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Johan Hegg: “I think ‘Find A Way Or Make One’ is one of those tracks which are timeless. That is what you have to do when you face an obstacle: find a way or make one. You have three choices; either you stop or you find a way and if you cannot find a way, then make a way. You keep fighting, no matter what you try and never give up really

A new Amon Amarth album is always something we look forward to. These Swedish Vikings are a well established band by now for years and long before they did their surprise appearance at Wacken Open Air we sat down with front man Johan Hegg and bassist Ted Lundström to find out more about their twelfth effort ‘The Great Heathen Army’. Now that the album is out, we share this debonair conversation with you about the new and reinvented future of the band and how the band experienced life after former album ‘Berserker’ (2019).
Vera Matthijssens Ι 18 augustus 2022

‘Berserker’, the previous album, came out in May 2019. One year later Amon Amarth could not tour due to the restrictions for covid-19. What did the band do to face this?
Johan: ‘As little as possible’ (laughs) Obviously nobody really knew what would happen with this covid-19 situation. Personally I thought they were talking about SARS or influenza, a kind of flue that would never got big and be over in a couple of months. So we actually thought about just postpone the touring and pick it up again after a few months, but then we realized that this might take longer than expected, so we went in hibernation.’
Ted: ‘We still got a nice deserved break. We tour all the time and there is a lot of stress involved and it was actually nice to be at home for a while and can relax a little bit. So it was not all bad with the covid-19, it had good sides too.’
Johan: ‘It was the first time since the beginning, since I can remember, that we had not only one, but two full summers off.’

The good thing must have been that you could really focus on writing new material? How did that go?
Ted: ‘I don’t think it differs that much from what we normally do, but we had a break and we could come in with fresh and well-rested heads to focus on the new material. We started all over and maybe we had some input from the world situation. It was pretty much the same procedure as the last album.’
Johan: ‘Olavi and Johan write the music, obviously whenever they had ideas, they recorded those ideas and they work on them at home. It doesn’t matter if we are in the writing process or not, they do that all the time. So once we decided to start working on a new album, they already had – I think more than a half of the album idea-wise ready. So it is not that we start with a blank piece of paper, we had stuff when entering the writing process. It went pretty smooth actually.’

Since you are with several song-writers in the band, was there someone who stood out, who has the majority of new ideas?
Johan: ‘I think it is more or less 50/50. It is hard to say, because there are nine songs on the album.’
Ted: ‘Our guitar players write songs and then ended up with 50 percent each, the rest of us, we do our input when they have their basic ideas done, so I try to add, or give them input at least.’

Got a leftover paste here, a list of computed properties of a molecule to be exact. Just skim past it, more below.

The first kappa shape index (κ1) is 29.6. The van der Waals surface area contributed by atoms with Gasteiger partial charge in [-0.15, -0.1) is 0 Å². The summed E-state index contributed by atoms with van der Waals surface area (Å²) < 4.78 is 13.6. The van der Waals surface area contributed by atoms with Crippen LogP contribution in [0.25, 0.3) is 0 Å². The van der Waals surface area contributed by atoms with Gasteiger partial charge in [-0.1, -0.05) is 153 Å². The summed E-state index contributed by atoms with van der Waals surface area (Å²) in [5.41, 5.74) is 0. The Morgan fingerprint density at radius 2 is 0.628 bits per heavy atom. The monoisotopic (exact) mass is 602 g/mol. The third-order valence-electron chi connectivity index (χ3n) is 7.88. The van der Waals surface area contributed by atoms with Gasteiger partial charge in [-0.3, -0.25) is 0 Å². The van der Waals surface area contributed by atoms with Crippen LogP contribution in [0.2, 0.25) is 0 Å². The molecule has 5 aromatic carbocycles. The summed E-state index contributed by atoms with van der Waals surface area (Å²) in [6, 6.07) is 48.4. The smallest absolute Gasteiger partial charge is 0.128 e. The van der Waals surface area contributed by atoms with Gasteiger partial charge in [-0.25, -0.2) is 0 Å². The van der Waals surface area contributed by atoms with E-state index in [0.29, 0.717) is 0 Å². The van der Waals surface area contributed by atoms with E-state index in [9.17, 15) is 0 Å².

It is not a concept album like ‘Jomsviking’, but there are main sources of inspiration coming from the Viking life. One thing that fascinates me is that there is an influence of your wife, focussing on the esoteric aspects of Viking lifestyle. Can you go deeper into that matter?
Johan: ‘You refer to ‘Serpent’s Trail’, which is the last song of the album. What happened to that? Well, we had this song and my wife and I kind of dig deeper into the esoteric aspects of Viking mythology, especially one thing that it deals a lot with, is the healing aspect which is sort of like an internal journey into subconscious to deal with any kind of obstacle you face in your life. It can be mental, emotional or relational or related to whatever, so the first part of that journey – ‘helvegen’, the road to hell actually it means – is the road down to that witches’ hole, where the serpent’s trail is. The song is about that and how you have to be careful walking, depending on the situation you are in, because if you get stuck, that means you can end up in addiction or something like that. It is something that a lot of people do, when they have issues in their life which they are not prepared to deal with. They end up in addiction, whether it is alcohol or drugs or whatever. When they move further, dealing with their issues, that’s when they succeed in coming out stronger in the end.’

Whatever you start, when you like it, there is a risk for addiction…
Johan: ‘I thought it was pretty interesting, because the way that Andreas tells the story and tells his perception of ‘Helvegen’ – which is of course factional in a way, it is a lot of interpretation that goes into it. But the way he tells it, is very interesting, because there are many parallels to human psychology actually. It is fascinating that there are those parallels, which I always found interesting.’

It is Viking oriented, but it can be reflected on our time, or any time… In which songs do you make this comparison?
Johan: ‘I think ‘Find A Way Or Make One’ is also one of those tracks which are timeless. That is what you have to do when you face an obstacle: find a way or make one. You have three choices; either you stop or you find a way and if you cannot find a way, then make a way. You keep fighting, no matter what you try and never give up really.’

Last two years you must have had more free time. Did you pick up old hobbies or discovered new ones?
Ted: ‘I could spend more time to the hobbies that I already had in the past. I work with leather and I ride my bicycle downhill and I do a lot of stuff. I have too many hobbies, that’s the problem. I never had time to do any of them properly. I just had in mind what I wanted to do. During the covid-19 I started building model planes in plastic, like I did when I was a kid. Some kind of stuff you did as a kid, you could pick up again. That was fun.’
Johan: ‘Like Ted said, I just got more time to do the hobbies that I enjoyed doing. It has been a lot of hiking, especially. Since you could not travel, I went out in the forest and walk.’